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Piperacillin To Prevent Cholangitis after Endoscopic Retrograde Cholangiopancreatography: A Randomized, Controlled Trial

Sven J. van den Hazel, MD, PhD; Peter Speelman, MD, PhD; Jacob Dankert, MD, PhD; Kees Huibregtse, MD, PhD; Guido N.J. Tytgat, MD, PhD; and Dirk J. van Leeuwen, MD, PhD
[+] Article and Author Information

From the Academic Medical Center of the University of Amsterdam, Amsterdam, the Netherlands; and the University of Alabama at Birmingham, Birmingham, Alabama. Grant Support: In part by Cyanamid/Lederle (Etten-Leur, the Netherlands), the manufacturer of piperacillin. Requests for Reprints: Sven J. van den Hazel, MD, PhD, Department of Gastroenterology, Academic Medical Center, Meibergdreef 9, 1105 AZ Amsterdam, the Netherlands. Current Author Addresses: Drs. van den Hazel, Huibregtse, and Tytgat: Department of Gastroenterology, Academic Medical Center, Meibergdreef 9, 1105 AZ Amsterdam, the Netherlands. Dr. Speelman: Department of Internal Medicine, Academic Medical Center, Meibergdreef 9, 1105 AZ Amsterdam, the Netherlands.


Copyright ©2004 by the American College of Physicians


Ann Intern Med. 1996;125(6):442-447. doi:10.7326/0003-4819-125-6-199609150-00002
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Background: Cholangitis does not often occur after endoscopic retrograde cholangiopancreatography (ERCP), but it can be a serious complication of this procedure. Antibiotic prophylaxis is therefore frequently used in patients having ERCP, but existing data are insufficient to allow evaluation of the effectiveness of this practice.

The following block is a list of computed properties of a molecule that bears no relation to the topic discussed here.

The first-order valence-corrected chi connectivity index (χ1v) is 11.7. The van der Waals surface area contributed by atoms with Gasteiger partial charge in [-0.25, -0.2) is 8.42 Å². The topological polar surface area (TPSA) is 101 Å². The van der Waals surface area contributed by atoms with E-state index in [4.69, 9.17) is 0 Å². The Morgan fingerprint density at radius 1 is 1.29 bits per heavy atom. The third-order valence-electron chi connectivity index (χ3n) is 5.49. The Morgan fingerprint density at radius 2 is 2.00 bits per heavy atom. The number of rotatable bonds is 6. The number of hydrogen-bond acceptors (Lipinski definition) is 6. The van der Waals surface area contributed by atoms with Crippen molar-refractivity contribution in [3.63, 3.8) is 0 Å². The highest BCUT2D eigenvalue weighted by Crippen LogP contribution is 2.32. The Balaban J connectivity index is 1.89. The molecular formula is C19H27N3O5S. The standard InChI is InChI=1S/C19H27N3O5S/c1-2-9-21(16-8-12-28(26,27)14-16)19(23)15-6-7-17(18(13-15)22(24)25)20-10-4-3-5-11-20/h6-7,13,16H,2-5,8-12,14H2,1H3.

Objective: To determine the efficacy of single-dose antibiotic prophylaxis with piperacillin for ERCP-induced cholangitis.

Design: Randomized, double-blind, placebo-controlled clinical trial.

Setting: Tertiary referral center for ERCP.

Patients: Patients who had ERCP for suspected biliary tract stones or distal common bile duct stricture were eligible. Major exclusion criteria were previous ERCP within 7 days, biliary endoprosthesis in situ, and use of antimicrobial agents or presence of fever within 7 days before the procedure.

Intervention: Piperacillin, 4 g, or placebo was given intravenously approximately 30 minutes before ERCP.

Measurements: Duration of follow-up was 1 week. Acute cholangitis was diagnosed if a patient had a body temperature greater than 38 °C, a clinically apparent need for antibiotic treatment, and no symptoms indicating infection outside of the biliary tree.

Results: 551 consecutive patients were enrolled. During ERCP, stones were found in 147 patients, malignant distal strictures were found in 203 patients, other pathologic findings were seen in 88 patients, and normal biliary tracts were seen in 113 patients. Seventeen of the 281 patients who received placebo (6.0%) and 12 of the 270 patients who received piperacillin (4.4%) developed acute cholangitis (relative risk, 0.73 [95% CI, 0.36 to 1.51]). The absolute risk reduction was 1.6% (CI, −5.3% to 2.1%). All cases of cholangitis (with the exception of one case seen in a patient in the piperacillin group) were mild or moderate in severity.

Conclusion: Single-dose prophylaxis with piperacillin is not associated with a clinically significant reduction in the incidence of acute cholangitis after ERCP in patients suspected of having biliary tract stones or distal common bile duct stricture.

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